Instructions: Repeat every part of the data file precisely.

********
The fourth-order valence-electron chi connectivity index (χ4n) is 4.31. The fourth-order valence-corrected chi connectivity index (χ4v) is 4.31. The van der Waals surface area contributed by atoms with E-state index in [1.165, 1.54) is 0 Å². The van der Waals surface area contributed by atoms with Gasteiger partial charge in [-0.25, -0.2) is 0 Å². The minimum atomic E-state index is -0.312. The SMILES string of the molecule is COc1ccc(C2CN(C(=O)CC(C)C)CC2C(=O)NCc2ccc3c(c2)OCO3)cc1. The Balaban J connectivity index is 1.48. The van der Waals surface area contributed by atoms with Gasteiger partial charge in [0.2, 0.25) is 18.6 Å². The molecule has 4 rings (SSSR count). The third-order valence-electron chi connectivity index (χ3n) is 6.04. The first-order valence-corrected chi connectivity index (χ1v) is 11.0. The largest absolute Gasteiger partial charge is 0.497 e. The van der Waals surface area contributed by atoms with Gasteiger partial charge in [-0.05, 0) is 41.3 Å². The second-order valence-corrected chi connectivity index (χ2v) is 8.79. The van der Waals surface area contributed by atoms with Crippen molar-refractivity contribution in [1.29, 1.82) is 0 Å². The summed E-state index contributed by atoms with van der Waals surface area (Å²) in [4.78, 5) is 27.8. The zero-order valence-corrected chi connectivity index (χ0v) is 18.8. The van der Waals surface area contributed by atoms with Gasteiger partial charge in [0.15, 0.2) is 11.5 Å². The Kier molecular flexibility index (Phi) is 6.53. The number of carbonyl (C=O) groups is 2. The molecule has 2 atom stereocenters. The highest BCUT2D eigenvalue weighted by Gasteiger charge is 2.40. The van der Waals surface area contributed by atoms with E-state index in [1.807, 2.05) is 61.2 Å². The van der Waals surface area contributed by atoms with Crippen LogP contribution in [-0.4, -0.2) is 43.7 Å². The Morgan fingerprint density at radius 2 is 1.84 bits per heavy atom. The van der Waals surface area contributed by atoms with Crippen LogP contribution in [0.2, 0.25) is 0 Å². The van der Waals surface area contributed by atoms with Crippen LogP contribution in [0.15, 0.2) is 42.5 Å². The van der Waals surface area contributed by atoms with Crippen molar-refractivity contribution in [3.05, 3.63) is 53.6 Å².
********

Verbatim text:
The fourth-order valence-electron chi connectivity index (χ4n) is 4.31. The fourth-order valence-corrected chi connectivity index (χ4v) is 4.31. The van der Waals surface area contributed by atoms with E-state index in [1.165, 1.54) is 0 Å². The van der Waals surface area contributed by atoms with Gasteiger partial charge in [-0.25, -0.2) is 0 Å². The minimum atomic E-state index is -0.312. The SMILES string of the molecule is COc1ccc(C2CN(C(=O)CC(C)C)CC2C(=O)NCc2ccc3c(c2)OCO3)cc1. The Balaban J connectivity index is 1.48. The van der Waals surface area contributed by atoms with Gasteiger partial charge in [0.2, 0.25) is 18.6 Å². The molecule has 4 rings (SSSR count). The third-order valence-electron chi connectivity index (χ3n) is 6.04. The first-order valence-corrected chi connectivity index (χ1v) is 11.0. The largest absolute Gasteiger partial charge is 0.497 e. The van der Waals surface area contributed by atoms with Gasteiger partial charge in [-0.05, 0) is 41.3 Å². The second-order valence-corrected chi connectivity index (χ2v) is 8.79. The van der Waals surface area contributed by atoms with Crippen molar-refractivity contribution in [1.29, 1.82) is 0 Å². The summed E-state index contributed by atoms with van der Waals surface area (Å²) in [4.78, 5) is 27.8. The zero-order valence-corrected chi connectivity index (χ0v) is 18.8. The van der Waals surface area contributed by atoms with Gasteiger partial charge in [0.15, 0.2) is 11.5 Å². The Kier molecular flexibility index (Phi) is 6.53. The number of carbonyl (C=O) groups is 2. The molecule has 2 atom stereocenters. The highest BCUT2D eigenvalue weighted by Gasteiger charge is 2.40. The van der Waals surface area contributed by atoms with E-state index in [1.807, 2.05) is 61.2 Å². The van der Waals surface area contributed by atoms with Crippen LogP contribution in [-0.4, -0.2) is 43.7 Å². The Morgan fingerprint density at radius 2 is 1.84 bits per heavy atom. The van der Waals surface area contributed by atoms with Crippen LogP contribution in [0.2, 0.25) is 0 Å². The van der Waals surface area contributed by atoms with Crippen LogP contribution in [0.15, 0.2) is 42.5 Å². The van der Waals surface area contributed by atoms with Crippen molar-refractivity contribution in [3.05, 3.63) is 53.6 Å².